Norman is in Montgomery, in west central Arkansas. Ouachita National Forest surrounds the town. Norman sits on the northern bank of the Caddo River.
Norman’s peak population was 552, in 1910. The closest the town has come to that population was in 1980, when the census showed 539 residents. The 2000 population was 423. In the next 10 years, the population declined by 10.6%, to 378. Estimated 2015 population was 359. Demographics show a white population of around 95%. About 21% of families and 29% of the total population is below the federal poverty line.
At the southern end of town is a Caddo burial ground, “discovered by city officials, led by then-mayor Duane Cox, who protected it with a wooden fence. Recently, descendants of the Caddo added to the site a footpath and benches as well as plaques containing historical information regarding the living habits of Native Americans.”
As might be expected in a town surrounded by thick forest, “Norman’s early fortunes were tied to the lumber industry. However, by the 1930s, most of the prime timber in the area had been cut, and the mills began to move elsewhere.”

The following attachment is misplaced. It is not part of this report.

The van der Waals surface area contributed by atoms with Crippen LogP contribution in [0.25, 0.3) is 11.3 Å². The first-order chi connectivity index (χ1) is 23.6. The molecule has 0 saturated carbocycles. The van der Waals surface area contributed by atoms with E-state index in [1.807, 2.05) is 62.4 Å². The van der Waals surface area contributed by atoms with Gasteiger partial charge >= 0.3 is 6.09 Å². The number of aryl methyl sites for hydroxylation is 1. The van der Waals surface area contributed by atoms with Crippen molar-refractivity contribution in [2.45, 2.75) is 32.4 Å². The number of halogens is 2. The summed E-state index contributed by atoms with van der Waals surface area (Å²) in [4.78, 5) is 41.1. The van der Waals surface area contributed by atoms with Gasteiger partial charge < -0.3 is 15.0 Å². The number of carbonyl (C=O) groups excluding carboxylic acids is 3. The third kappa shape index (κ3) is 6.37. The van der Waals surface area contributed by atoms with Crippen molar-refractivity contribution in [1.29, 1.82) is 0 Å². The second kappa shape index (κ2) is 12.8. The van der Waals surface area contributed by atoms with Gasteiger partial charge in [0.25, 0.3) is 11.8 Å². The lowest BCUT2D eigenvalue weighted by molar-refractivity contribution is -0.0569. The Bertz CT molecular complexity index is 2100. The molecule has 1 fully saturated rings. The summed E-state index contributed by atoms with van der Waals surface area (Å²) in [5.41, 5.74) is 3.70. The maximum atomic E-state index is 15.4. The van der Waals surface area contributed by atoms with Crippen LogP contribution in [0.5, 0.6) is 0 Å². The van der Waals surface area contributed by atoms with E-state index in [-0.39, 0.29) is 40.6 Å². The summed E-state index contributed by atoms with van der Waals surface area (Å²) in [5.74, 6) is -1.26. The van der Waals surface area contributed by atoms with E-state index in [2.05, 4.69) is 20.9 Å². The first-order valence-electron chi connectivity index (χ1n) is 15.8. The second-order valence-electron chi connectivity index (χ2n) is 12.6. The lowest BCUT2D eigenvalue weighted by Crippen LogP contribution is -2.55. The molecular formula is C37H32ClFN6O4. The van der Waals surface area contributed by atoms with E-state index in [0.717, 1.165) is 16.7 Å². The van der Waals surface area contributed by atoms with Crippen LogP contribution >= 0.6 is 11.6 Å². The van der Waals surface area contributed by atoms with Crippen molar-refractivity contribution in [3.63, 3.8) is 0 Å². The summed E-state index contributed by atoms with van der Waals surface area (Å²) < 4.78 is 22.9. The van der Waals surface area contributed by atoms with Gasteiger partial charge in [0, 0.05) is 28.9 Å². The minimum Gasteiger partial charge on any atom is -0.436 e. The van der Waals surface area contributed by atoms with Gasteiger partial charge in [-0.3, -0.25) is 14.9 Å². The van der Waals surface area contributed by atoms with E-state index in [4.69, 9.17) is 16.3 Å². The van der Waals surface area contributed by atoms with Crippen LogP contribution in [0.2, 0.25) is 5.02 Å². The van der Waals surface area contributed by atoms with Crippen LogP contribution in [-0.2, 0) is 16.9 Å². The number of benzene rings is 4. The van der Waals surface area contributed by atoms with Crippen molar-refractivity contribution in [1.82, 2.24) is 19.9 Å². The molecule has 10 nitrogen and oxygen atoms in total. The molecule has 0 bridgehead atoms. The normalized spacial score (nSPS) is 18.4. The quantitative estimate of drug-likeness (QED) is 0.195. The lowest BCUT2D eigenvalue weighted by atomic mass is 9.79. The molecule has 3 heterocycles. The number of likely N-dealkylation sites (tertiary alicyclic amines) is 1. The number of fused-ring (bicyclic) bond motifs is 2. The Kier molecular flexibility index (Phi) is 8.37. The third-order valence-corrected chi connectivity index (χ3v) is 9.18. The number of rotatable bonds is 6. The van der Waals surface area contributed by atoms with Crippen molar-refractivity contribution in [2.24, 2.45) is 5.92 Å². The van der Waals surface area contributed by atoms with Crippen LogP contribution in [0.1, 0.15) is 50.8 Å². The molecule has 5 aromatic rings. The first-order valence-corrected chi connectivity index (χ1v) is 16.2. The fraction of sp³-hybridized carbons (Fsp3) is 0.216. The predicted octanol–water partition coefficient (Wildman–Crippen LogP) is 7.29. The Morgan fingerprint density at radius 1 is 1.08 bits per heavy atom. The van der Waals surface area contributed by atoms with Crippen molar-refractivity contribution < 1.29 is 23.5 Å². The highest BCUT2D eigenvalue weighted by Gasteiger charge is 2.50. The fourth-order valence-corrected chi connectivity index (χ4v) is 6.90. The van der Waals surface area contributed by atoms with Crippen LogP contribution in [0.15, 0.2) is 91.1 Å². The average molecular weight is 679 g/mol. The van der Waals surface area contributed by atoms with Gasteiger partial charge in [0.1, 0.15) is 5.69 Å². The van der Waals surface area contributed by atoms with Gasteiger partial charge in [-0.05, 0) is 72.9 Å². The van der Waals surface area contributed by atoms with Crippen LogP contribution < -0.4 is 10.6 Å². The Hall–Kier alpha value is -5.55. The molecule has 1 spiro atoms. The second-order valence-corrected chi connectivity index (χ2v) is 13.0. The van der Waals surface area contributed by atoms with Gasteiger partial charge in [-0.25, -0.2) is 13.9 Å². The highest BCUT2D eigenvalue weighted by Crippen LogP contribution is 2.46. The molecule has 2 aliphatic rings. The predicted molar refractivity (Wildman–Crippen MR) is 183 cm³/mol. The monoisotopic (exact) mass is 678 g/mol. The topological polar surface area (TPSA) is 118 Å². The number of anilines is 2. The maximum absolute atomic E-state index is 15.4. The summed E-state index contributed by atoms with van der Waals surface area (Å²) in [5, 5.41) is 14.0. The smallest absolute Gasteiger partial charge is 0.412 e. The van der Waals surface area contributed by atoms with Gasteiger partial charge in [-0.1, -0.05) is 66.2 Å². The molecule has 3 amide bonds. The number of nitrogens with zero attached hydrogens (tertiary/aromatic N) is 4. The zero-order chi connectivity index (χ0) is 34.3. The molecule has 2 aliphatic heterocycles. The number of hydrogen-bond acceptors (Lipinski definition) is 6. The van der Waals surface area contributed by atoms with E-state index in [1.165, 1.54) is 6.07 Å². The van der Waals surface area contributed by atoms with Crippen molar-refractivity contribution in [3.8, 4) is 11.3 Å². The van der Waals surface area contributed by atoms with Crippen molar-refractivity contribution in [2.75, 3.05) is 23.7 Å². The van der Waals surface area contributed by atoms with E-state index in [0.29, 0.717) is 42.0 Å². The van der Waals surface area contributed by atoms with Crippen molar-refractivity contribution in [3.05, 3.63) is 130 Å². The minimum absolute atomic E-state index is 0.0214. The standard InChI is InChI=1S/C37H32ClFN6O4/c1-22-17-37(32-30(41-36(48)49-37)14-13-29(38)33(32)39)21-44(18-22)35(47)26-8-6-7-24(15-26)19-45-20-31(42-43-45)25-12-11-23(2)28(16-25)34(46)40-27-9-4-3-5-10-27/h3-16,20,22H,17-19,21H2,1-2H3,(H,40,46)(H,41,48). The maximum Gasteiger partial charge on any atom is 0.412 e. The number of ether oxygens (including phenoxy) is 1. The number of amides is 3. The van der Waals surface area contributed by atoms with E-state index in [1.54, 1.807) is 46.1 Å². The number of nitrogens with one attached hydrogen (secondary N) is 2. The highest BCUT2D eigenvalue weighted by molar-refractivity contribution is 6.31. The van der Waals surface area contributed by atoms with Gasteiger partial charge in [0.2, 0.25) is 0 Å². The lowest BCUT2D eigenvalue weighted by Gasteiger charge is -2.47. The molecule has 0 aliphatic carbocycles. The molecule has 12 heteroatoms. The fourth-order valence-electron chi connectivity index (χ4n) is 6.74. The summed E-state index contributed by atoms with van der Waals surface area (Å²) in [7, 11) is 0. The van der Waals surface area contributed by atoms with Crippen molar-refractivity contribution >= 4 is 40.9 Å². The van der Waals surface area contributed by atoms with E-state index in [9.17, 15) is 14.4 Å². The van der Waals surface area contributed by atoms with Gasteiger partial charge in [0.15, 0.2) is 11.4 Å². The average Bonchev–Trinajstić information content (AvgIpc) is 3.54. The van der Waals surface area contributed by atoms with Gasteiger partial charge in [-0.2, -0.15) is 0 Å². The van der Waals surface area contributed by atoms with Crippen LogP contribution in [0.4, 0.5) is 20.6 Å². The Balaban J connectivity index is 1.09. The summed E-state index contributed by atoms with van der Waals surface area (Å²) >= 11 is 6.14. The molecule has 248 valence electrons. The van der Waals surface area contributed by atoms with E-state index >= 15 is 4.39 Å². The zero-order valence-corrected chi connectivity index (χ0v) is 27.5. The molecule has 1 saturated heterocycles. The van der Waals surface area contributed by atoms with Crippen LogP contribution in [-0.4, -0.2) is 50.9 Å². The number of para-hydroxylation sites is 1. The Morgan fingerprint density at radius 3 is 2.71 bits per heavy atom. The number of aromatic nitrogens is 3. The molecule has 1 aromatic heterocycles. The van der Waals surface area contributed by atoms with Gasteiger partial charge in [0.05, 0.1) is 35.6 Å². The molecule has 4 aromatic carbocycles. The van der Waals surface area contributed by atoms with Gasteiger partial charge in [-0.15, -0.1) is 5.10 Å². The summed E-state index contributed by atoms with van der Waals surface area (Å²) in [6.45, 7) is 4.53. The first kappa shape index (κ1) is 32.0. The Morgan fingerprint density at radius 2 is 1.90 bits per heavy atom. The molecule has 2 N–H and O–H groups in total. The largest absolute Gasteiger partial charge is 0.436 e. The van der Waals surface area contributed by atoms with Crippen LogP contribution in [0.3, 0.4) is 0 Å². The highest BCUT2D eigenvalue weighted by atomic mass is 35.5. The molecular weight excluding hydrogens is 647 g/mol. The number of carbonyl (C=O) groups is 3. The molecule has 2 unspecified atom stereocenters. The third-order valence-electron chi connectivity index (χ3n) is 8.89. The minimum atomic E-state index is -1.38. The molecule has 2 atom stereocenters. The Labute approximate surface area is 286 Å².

Trees all gone, no reason for mills to stay. A common occurrence in the 19th century. Lumber and railroads were tied together, with transportation needed for logs, and railroads in need of things to carry. In other parts of Arkansas these days, you will still find lumber mills and leading in and out of the mills are rail lines with cars filled with cut and planed planks and studs and beams.
A Facebook site titled “Things to do in Norman, Arkansas” links to The Original Caddo Café, but if you go there you will find “Closed Now.”
A few miles east of Norman is Alamo, listed as “a populated place within the township of Alamo” by
Alamo’s July 1, 2016, population was 172. The town had 89 housing units, with 24 vacant.